The National Share Insurance Fund (NCUSIF) insures federally insured credit unions. The National Credit Union Administration (NCUA) runs the NCUSIF. The NCUA is a federal government agency that is backed by the credit and full faith of the United States government. The maximum share insurance coverage at all federally insured credit unions was increased to $250,000 by the Dodd-Frank Wall Street Reform and Consumer Protection Act of 2010. In addition, if properly structured, account balances exceeding a quarter of a million dollars can also be fully insured at federally insured credit unions.
Are Credit Unions Right for You?
Credit unions are popular across the globe. And, in the United States alone, there are nearly 100 million credit union members. In this section, we will ask you a series of questions to determine whether credit unions are the right choice for you.
Do you like personalized service? Credit unions supply personal services meant to aid members in planning for the future, growing their savings, and paying off debt. They help members better handle and understand their financial matters by offering free financial training, counseling, and literacy resources.
Do you want a financial institution with a strong sense of community? Members of credit unions usually have shared interests and appreciate being part of an organization designed to aid other members. This is especially true when the credit union consists of groups with a common workplace, geographic area, or other association.
Do you like having access to a broad range of services? In addition to consumer loans and savings, credit unions provide a selection of services and products to keep pace with the needs of their members. They offer mortgage loans, overdraft protection, ATMs, financial education, member business loans, home equity loans, ACH origination, online banking, direct deposits, and much more.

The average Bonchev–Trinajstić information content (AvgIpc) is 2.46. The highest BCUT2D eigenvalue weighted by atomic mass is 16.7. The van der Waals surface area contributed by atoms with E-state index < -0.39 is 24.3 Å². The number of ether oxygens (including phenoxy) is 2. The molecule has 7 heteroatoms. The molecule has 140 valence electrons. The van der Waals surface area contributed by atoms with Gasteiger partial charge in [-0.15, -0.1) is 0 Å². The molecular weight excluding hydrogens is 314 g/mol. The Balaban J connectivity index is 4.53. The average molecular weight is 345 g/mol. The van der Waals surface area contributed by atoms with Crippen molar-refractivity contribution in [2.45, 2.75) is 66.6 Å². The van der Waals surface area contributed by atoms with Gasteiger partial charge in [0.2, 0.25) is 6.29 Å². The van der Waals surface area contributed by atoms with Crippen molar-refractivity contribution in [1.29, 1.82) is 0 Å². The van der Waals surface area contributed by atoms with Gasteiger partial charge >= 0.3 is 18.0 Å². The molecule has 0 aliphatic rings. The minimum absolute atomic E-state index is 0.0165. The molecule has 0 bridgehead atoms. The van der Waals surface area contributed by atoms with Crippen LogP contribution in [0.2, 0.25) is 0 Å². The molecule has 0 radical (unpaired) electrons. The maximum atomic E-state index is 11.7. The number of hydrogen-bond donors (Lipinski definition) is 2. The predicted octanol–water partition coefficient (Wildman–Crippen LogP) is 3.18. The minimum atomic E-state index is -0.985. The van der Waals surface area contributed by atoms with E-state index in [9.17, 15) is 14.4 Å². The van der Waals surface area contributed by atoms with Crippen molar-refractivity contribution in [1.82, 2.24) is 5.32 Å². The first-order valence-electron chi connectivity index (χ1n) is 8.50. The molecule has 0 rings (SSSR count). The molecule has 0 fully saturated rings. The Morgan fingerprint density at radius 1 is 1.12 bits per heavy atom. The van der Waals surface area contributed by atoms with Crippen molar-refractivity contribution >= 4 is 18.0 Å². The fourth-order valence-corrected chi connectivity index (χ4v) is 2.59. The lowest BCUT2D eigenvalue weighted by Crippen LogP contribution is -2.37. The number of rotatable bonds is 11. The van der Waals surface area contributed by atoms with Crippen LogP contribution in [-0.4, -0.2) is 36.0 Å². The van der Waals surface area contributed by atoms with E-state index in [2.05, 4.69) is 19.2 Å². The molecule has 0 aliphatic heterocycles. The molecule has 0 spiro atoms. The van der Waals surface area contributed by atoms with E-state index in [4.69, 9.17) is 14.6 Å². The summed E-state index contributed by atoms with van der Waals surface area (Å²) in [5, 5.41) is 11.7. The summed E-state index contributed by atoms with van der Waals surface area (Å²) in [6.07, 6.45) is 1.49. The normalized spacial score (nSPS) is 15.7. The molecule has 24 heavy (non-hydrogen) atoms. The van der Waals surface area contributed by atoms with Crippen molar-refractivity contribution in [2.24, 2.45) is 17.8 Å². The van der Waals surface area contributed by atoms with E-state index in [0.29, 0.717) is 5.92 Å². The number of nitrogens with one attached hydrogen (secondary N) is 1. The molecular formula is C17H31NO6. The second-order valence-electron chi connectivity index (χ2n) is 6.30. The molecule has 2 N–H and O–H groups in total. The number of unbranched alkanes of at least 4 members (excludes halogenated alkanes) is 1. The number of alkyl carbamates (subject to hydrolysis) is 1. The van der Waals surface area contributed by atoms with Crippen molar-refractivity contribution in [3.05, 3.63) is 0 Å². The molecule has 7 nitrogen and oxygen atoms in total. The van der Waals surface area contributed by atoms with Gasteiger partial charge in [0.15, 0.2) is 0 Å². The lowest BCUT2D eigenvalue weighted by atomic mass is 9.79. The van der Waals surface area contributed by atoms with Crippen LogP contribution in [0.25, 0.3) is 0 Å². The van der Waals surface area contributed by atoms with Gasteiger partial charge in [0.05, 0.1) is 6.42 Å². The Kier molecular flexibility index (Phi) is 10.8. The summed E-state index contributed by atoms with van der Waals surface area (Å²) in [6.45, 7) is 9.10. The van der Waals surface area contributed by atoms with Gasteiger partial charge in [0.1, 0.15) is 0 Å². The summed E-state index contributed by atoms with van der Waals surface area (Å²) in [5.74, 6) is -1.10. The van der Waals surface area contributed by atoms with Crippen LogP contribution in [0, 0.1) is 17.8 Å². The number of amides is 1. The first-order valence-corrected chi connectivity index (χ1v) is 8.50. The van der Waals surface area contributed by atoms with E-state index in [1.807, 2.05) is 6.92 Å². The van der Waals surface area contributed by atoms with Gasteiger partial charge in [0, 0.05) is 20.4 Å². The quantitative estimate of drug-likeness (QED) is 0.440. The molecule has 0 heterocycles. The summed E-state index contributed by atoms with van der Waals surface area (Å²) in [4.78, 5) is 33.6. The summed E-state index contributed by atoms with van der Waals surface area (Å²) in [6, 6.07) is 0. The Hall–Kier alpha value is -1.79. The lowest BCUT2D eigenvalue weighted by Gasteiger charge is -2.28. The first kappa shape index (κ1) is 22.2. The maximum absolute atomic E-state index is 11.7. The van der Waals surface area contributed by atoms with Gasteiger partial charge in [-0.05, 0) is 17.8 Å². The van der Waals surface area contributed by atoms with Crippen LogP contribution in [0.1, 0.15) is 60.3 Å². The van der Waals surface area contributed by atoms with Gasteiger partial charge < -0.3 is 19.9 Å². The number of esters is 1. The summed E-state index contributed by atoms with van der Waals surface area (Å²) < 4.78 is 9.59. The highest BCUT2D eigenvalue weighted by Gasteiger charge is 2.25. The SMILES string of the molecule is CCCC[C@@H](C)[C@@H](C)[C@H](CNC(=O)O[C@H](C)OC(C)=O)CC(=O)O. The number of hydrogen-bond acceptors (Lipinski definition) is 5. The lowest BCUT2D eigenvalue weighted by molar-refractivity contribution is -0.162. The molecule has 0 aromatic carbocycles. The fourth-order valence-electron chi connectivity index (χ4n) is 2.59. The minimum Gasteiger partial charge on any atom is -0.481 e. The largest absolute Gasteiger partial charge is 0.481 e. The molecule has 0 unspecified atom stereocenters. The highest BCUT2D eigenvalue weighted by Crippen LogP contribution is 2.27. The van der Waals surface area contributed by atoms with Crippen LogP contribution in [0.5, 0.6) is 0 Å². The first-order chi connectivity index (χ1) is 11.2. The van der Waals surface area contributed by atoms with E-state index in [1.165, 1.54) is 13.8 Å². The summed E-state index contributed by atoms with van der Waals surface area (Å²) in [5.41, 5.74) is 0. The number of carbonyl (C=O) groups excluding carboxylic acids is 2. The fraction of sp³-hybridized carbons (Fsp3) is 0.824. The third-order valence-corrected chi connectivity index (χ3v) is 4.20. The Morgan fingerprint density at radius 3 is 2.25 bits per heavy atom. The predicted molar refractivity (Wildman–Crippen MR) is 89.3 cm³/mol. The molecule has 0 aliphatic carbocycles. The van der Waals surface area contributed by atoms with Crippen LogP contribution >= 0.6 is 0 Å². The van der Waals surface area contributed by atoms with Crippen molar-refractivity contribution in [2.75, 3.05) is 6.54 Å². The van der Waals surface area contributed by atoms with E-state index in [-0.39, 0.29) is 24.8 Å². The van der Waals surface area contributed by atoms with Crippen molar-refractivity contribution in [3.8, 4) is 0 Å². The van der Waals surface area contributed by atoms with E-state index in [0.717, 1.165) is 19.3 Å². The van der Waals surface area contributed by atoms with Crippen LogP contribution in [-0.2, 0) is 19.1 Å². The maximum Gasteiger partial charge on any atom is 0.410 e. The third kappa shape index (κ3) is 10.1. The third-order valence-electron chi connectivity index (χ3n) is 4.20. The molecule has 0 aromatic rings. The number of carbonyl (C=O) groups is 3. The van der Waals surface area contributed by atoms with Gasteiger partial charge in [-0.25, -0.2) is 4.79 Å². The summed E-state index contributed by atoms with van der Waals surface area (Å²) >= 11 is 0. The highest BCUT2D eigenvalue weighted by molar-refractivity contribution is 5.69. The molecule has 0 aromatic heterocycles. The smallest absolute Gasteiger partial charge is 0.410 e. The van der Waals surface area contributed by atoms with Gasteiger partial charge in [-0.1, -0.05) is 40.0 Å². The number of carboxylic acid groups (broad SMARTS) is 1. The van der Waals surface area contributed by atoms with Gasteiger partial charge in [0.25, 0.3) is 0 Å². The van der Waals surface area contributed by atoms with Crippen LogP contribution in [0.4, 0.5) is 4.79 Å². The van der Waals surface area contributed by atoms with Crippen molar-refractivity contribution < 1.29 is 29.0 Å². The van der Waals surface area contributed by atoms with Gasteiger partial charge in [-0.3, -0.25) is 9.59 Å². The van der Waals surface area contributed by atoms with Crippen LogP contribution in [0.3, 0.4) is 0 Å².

Are you tired of paying exorbitant fees? Compared to other financial service institutions, credit unions tend to offer fewer and reduced fees for their products and services. This is because of their cooperative, not-for-profit structure. Typically, credit unions do not require you to have a minimum balance in your account.
Do you like the idea of having a say over how your financial institution is run? As a member of a credit union, you get to vote on who will serve on the board of directors as well as other official positions at the annual membership meeting. This is not offered by banks.
Most credit unions are part of the shared branch alliance and the CO-OP ATM network. This is one of the most attractive features to being a member of a credit union. The shared branching and ATMs allow you to do your banking at nearly 4,700 credit union branches and 30,000 cash machines throughout the nation without being assessed any extra fees. In fact, many of the ATMs found in 7-11 convenience stores in the United States are part of this network.
The above information should give you a clear idea of what a credit union is and how it differs from a bank. If you answered yes to any of the questions in the above section, you may want to consider a credit union. Otherwise, please feel free to browse our site to learn more about other banking alternatives.